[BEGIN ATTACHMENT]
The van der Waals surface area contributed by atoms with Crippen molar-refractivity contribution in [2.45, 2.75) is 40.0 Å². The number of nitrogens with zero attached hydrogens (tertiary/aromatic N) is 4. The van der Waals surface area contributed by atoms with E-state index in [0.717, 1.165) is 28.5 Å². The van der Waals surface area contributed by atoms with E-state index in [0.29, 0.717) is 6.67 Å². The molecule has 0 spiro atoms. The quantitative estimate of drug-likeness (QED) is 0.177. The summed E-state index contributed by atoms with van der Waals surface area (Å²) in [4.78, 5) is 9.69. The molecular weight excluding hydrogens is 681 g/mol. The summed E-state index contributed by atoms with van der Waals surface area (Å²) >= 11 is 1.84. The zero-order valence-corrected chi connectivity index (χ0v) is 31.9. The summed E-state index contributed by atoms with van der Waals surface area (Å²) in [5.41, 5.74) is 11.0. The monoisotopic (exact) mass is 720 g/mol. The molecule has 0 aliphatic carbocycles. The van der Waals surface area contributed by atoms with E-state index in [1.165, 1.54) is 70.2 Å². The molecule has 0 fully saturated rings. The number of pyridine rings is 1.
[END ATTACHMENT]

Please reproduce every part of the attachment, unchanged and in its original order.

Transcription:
The van der Waals surface area contributed by atoms with Crippen molar-refractivity contribution in [2.45, 2.75) is 40.0 Å². The number of nitrogens with zero attached hydrogens (tertiary/aromatic N) is 4. The van der Waals surface area contributed by atoms with E-state index in [0.717, 1.165) is 28.5 Å². The van der Waals surface area contributed by atoms with E-state index in [0.29, 0.717) is 6.67 Å². The molecule has 0 spiro atoms. The quantitative estimate of drug-likeness (QED) is 0.177. The summed E-state index contributed by atoms with van der Waals surface area (Å²) in [4.78, 5) is 9.69. The molecular weight excluding hydrogens is 681 g/mol. The summed E-state index contributed by atoms with van der Waals surface area (Å²) >= 11 is 1.84. The zero-order valence-corrected chi connectivity index (χ0v) is 31.9. The summed E-state index contributed by atoms with van der Waals surface area (Å²) in [5.41, 5.74) is 11.0. The monoisotopic (exact) mass is 720 g/mol. The molecule has 0 aliphatic carbocycles. The van der Waals surface area contributed by atoms with E-state index in [1.165, 1.54) is 70.2 Å². The molecule has 0 fully saturated rings. The number of pyridine rings is 1.